a machine-readable medium on which a plurality of instructions are stored, which when executed perform operations comprising:
receive a request from a caller computer to perform a firmware service;
authenticate the caller computer; and
perform the firmware service if the caller computer is authenticated,
otherwise denying access to the firmware service.
18. The article of manufacture of
19. The article of manufacture of
issuing an authentication challenge to the caller computer;
receiving a response to the authentication challenge from the caller computer; and
evaluating the response to determine whether the caller computer is authenticate.
20. The article of manufacture of
extracting authentication credentials for the caller computer contained in the response;
identifying an authentication certificate corresponding to the caller computer; and
checking authentication credentials for the caller computer against the authentication certificate that is identified.
21. The article of manufacture of
22. The article of manufacture of
23. The article of manufacture of
generating a random number;
encrypting the random number using a first key to create an encrypted random number;
sending the encrypted random number to the calling computer;
receiving decrypted data derived from the encrypted random number from the calling computer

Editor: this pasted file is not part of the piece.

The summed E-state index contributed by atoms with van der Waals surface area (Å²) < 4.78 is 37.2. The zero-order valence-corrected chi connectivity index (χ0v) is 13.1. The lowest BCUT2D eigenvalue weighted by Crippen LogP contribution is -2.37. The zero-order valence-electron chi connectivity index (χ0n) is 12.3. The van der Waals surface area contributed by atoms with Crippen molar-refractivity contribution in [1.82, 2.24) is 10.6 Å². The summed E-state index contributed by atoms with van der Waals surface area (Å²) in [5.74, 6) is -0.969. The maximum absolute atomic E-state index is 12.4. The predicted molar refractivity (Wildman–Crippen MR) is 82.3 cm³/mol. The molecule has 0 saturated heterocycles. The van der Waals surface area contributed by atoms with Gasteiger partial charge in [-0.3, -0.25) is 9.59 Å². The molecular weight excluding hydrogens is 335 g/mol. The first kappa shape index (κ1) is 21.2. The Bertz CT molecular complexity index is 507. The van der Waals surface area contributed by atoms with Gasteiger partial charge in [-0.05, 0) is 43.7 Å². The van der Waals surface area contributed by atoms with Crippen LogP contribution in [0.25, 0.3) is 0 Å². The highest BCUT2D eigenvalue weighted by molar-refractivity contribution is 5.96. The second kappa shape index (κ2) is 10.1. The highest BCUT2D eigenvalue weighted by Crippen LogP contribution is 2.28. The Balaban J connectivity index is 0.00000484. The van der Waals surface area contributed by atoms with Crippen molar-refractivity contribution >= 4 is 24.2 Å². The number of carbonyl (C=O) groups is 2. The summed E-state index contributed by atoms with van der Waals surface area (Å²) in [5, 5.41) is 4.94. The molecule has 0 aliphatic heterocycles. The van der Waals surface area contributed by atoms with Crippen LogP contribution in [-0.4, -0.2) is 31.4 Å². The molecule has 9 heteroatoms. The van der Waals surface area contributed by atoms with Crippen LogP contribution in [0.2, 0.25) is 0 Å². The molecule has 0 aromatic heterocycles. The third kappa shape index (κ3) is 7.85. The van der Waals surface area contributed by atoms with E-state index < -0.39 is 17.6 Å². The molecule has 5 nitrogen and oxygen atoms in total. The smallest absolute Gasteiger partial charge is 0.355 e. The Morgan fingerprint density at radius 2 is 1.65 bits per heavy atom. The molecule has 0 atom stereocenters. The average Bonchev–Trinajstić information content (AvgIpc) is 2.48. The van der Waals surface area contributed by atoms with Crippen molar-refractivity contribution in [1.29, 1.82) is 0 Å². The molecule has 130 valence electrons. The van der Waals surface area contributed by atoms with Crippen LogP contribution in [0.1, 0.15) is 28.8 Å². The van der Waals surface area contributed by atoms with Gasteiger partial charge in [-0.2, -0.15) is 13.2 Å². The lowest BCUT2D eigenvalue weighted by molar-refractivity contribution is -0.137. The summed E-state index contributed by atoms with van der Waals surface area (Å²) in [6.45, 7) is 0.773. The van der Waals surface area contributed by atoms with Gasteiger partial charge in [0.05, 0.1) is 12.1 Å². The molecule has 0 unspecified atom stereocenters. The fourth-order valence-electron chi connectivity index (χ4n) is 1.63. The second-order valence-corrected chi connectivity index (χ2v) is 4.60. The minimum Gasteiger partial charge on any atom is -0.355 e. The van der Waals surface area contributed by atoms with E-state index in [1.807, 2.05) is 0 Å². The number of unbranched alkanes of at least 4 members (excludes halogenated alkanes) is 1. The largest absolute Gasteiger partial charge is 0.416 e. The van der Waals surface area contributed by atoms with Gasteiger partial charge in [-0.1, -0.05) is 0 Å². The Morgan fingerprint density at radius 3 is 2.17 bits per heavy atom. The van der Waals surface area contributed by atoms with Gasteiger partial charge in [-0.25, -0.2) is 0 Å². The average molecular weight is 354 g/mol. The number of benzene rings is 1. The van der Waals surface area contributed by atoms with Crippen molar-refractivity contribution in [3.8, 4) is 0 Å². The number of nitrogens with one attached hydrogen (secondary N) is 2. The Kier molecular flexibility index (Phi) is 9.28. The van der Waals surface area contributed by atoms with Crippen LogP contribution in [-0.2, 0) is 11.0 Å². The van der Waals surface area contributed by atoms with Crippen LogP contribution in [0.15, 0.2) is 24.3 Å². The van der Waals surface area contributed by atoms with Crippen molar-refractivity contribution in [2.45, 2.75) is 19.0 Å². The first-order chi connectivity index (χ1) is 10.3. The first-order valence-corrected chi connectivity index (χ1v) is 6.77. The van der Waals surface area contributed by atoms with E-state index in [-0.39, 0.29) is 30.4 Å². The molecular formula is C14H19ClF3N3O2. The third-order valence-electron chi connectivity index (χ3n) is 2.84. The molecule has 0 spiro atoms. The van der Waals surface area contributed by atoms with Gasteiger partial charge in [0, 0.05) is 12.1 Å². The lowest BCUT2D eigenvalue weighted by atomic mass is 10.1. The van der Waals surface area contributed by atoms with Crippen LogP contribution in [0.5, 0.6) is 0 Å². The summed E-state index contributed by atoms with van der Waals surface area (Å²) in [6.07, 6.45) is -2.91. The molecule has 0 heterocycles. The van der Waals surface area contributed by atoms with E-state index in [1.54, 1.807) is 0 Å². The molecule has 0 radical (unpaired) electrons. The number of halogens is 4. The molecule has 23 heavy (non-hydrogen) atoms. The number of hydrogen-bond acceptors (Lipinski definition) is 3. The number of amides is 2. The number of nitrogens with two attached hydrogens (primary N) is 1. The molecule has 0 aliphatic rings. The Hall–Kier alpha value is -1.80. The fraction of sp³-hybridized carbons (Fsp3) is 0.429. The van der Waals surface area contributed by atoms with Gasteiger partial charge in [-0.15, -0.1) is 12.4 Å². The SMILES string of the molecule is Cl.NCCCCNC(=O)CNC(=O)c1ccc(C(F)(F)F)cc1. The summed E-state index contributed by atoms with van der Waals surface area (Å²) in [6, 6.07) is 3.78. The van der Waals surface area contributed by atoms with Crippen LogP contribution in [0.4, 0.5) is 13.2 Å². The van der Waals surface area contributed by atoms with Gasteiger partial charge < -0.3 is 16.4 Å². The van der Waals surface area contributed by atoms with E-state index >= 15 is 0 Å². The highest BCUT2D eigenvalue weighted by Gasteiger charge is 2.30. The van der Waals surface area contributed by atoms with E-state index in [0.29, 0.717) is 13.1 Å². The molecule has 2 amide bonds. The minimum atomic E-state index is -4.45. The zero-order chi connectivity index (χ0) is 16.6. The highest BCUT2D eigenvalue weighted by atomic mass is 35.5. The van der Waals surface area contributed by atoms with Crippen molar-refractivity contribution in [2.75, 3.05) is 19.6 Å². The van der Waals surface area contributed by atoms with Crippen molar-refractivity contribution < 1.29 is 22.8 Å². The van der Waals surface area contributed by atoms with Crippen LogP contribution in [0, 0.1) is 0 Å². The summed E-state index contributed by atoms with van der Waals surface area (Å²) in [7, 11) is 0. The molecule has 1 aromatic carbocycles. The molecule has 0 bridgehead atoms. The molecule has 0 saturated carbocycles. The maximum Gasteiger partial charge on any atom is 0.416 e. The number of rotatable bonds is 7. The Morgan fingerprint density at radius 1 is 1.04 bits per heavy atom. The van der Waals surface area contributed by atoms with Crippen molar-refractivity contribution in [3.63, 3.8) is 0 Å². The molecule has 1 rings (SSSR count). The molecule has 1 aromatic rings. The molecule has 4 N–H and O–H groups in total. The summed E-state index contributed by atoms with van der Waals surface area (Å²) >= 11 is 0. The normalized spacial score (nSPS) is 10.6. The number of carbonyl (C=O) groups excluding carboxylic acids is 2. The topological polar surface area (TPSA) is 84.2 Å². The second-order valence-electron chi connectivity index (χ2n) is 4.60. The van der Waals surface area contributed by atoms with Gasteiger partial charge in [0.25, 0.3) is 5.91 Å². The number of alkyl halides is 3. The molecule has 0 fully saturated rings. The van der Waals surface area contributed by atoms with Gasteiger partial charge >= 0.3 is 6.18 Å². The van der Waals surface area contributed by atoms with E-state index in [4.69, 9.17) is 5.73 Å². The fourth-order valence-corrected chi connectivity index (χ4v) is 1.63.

comparing the decrypted data with the random number to authenticate the calling computer.
24. The article of manufacture of
25. The article of manufacture of
26. The article of manufacture of
27. A computer system, comprising:
a memory, operatively coupled to the processor;
a network interface operatively coupled to the processor; and
at least one flash device operatively coupled to the processor on which firmware instructions are stored, which when executed by the processor perform operations comprising:
receive a request to perform a firmware service received from a caller computer via the network interface;
authenticate the caller computer; and
perform the firmware service if the caller computer is authenticated, otherwise denying access to the firmware service
28. The computer system of
29. The computer system of
issuing an authentication challenge to the caller computer;
receiving a response to the authentication challenge from the caller computer; and
evaluating the response to determine whether the caller computer is authenticate.
30. The computer system of
The field of invention relates generally to computer systems and, more specifically but not exclusively, relates to accessing the firmware of a remote computer system using a trusted remote firmware interface (TRFI).